Daddy Issues

7 things to never say when you first meet “Daddy”

Since everyone gets old–even the youngsters who think it’s a fate worse than death–we thought it was high time to put together a list with some hints about topics to avoid when you are daddy hunting or just hanging with older guys.

Here are 7 things to watch out for…

1. You look great for your age.

Hey, we appreciate the compliment, and your skillful backhand. But when you qualify our age by adding “…for,” it’s kind of like saying “you know, you’re ugly, but taking that into consideration, you’re holding up well.”

Instead, try “you look great at your age,” or, should you want to go back to basics, just stop the sentence after “you look great…” I don’t say to 20-somethings, “you look great… for a kid.” Age is irrelevant but compliments are always in fashion.

2. How come you never got married?

Ugh. The subject of marriage in the gay world is now just as touchy as the subject of marriage in the straight world, but when you ask the question of an older gay man, you’ve made the assumption he grew up with the same rights as you. And you might not want to hear the answer. “I didn’t have the legal opportunity,” “he couldn’t deal with coming out and married a woman” or “I wanted to, but he died,” are just a few of the responses to expect. Instead, stick with the always allowed, “Would you like to get married someday?”

3. Do you mind if we stop for a sec while I answer this text?

Just, no. I don’t care if your generation thinks sexual foreplay involves chatting with your bestie. When you’re with a guy over 40 be with him. There’s nothing that spoils the mood for us than the ping from a must-read message. And don’t even get me started about keeping hook up apps alive and open. And if you date a Daddy who does this to you, be the more mature man and let him know he has some serious growing up to do.

4. You’re too old to be at this bar/club/event.

If you think someone looks silly being in your space, just think how silly you look being the ageist in the room. (“Ageism” is the only –ism in the world that is a bias against your future self.) Even if you think that Daddy in the corner looks more like a chaperone than a peer, let him decide at what age to call it quits—if such a number exists. We should be welcoming all into this thing we call “community,” and we can all learn from different age groups. Most important, discrimination hurts. Everyone reading this has felt hatred’s sting, and let that serve as reminder to never spread it around. Love’s a lot more fun, and it never gets old.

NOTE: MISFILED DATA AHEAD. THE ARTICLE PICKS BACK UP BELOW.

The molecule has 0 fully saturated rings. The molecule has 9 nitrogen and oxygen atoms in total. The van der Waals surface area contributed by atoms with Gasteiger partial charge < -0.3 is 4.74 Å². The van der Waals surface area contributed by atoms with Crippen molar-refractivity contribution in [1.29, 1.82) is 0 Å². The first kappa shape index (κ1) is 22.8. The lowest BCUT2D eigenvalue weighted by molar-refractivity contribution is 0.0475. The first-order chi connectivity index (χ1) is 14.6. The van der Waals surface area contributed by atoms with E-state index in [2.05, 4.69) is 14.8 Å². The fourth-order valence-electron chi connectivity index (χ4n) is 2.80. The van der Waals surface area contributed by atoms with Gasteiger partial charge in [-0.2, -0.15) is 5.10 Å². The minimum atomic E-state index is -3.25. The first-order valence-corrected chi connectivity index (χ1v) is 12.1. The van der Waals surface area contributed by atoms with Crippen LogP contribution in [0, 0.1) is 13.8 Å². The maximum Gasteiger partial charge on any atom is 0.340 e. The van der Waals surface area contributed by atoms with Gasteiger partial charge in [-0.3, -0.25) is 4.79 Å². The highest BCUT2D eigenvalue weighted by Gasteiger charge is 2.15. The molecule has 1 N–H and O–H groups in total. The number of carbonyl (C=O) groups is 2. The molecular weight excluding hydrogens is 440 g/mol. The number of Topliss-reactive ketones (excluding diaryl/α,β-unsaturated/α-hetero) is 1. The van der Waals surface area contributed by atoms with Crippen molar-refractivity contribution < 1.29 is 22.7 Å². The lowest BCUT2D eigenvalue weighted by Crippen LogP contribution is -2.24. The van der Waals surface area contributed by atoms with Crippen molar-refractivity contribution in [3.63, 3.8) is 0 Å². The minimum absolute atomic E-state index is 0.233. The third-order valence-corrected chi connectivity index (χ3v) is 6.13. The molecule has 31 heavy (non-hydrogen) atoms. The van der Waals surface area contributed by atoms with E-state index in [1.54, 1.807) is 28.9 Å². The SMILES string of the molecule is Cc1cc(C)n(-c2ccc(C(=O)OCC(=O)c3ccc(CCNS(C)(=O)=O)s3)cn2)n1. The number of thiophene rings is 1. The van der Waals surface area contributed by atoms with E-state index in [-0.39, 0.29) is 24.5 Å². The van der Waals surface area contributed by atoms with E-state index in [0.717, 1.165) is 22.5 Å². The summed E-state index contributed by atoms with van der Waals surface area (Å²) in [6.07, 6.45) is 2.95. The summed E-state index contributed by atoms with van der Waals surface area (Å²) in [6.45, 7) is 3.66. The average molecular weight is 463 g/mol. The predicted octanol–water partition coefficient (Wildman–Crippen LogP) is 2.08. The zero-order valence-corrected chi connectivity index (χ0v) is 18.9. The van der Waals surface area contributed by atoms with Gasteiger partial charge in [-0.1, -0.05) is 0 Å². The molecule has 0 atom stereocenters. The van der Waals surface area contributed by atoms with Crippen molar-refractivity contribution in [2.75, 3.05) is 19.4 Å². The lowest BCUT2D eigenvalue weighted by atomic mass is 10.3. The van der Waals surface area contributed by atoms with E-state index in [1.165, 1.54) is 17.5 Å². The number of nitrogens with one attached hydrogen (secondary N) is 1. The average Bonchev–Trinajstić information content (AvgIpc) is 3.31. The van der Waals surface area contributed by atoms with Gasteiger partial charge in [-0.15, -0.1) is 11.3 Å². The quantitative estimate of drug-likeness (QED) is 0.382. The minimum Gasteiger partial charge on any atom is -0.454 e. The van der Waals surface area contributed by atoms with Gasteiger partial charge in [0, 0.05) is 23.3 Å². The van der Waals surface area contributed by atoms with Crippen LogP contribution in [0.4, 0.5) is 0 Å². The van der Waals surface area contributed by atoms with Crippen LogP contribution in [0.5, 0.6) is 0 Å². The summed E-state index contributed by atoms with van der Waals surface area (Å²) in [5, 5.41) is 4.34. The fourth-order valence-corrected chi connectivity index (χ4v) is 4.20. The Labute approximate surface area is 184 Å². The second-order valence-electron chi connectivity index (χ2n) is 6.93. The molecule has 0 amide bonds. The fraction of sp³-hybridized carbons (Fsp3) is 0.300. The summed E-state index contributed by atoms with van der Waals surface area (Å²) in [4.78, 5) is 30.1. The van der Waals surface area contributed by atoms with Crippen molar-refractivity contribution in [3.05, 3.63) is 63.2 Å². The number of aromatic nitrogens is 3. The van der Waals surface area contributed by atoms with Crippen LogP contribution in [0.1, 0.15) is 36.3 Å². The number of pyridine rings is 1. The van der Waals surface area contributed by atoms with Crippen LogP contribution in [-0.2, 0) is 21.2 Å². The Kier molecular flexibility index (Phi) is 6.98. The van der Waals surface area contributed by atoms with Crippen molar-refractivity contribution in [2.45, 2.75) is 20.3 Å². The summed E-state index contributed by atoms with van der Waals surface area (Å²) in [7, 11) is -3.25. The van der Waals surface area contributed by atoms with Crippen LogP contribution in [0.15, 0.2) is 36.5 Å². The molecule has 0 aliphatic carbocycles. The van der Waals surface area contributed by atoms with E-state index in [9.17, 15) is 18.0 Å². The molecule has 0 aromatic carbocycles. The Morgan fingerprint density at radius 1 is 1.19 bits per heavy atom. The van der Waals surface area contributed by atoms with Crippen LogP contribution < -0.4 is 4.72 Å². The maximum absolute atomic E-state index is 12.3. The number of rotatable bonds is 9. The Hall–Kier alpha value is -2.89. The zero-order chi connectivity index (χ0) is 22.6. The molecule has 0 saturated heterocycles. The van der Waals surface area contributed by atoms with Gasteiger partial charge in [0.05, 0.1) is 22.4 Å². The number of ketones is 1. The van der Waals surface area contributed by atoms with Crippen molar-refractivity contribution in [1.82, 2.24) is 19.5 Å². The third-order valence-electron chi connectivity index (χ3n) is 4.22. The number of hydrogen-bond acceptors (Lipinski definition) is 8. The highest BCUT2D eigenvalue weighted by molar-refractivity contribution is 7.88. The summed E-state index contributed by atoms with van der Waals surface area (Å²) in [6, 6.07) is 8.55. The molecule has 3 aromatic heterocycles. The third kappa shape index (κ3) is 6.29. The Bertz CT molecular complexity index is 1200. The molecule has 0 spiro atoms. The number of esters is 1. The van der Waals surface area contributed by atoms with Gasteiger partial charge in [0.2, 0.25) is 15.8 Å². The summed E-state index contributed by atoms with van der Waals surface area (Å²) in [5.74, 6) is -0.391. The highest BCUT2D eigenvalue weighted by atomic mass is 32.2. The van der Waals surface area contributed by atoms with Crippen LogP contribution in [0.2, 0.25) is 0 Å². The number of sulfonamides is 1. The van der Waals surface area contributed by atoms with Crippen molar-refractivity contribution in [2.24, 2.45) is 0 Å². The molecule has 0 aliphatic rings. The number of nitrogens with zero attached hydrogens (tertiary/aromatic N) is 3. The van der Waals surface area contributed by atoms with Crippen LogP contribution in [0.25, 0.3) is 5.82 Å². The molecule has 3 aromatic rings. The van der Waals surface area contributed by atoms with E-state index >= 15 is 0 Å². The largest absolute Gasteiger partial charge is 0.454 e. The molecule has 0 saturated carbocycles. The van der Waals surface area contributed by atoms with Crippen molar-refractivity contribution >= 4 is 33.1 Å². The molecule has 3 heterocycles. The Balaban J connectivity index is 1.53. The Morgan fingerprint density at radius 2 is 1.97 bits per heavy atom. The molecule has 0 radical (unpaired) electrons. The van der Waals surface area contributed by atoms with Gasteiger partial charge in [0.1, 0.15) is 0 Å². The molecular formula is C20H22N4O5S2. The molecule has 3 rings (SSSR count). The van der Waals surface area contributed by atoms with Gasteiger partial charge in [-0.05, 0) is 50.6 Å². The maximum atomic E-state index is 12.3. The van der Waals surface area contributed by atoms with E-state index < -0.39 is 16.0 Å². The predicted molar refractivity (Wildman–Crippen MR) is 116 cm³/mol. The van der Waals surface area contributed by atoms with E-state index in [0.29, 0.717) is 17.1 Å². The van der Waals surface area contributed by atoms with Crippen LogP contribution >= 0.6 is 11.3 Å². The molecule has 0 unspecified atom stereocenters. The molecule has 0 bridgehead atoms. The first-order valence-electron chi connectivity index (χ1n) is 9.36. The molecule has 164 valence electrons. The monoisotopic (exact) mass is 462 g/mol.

5. You can get the check.

It’s nice when someone else pays, isn’t it? It’s not so nice to expect them to. Just because a man is older than you doesn’t mean the relationship should be financially one-sided—“generous” or “gen” relationships fall into another category. There’s no bigger turn-off than the assumption of cash-flow responsibility, and older doesn’t necessarily mean a bigger paycheck. Treat any first date with an older man like you would with a man your own age, then figure out the finances as things go further.

6. I’m so glad I finally found a top.

Assumptions, assumptions.

7. Hi, Daddy.

Yes, I know, this article has “Daddy” in the title, and, personally, I find the phrase endearing—I’m just happy to be called. But not everyone likes it, and you should always enquire first. There’s something presumptuous about those conversations that start with variations of “Will you be my Daddy?” or “What’s up, Daddy?” or even “Hot, Daddy!” They assume we’re going to play your preferred role, and we might very well have different intentions in mind. If you keep things on an equal playing field, you might find a whole world of options opening up in front of you.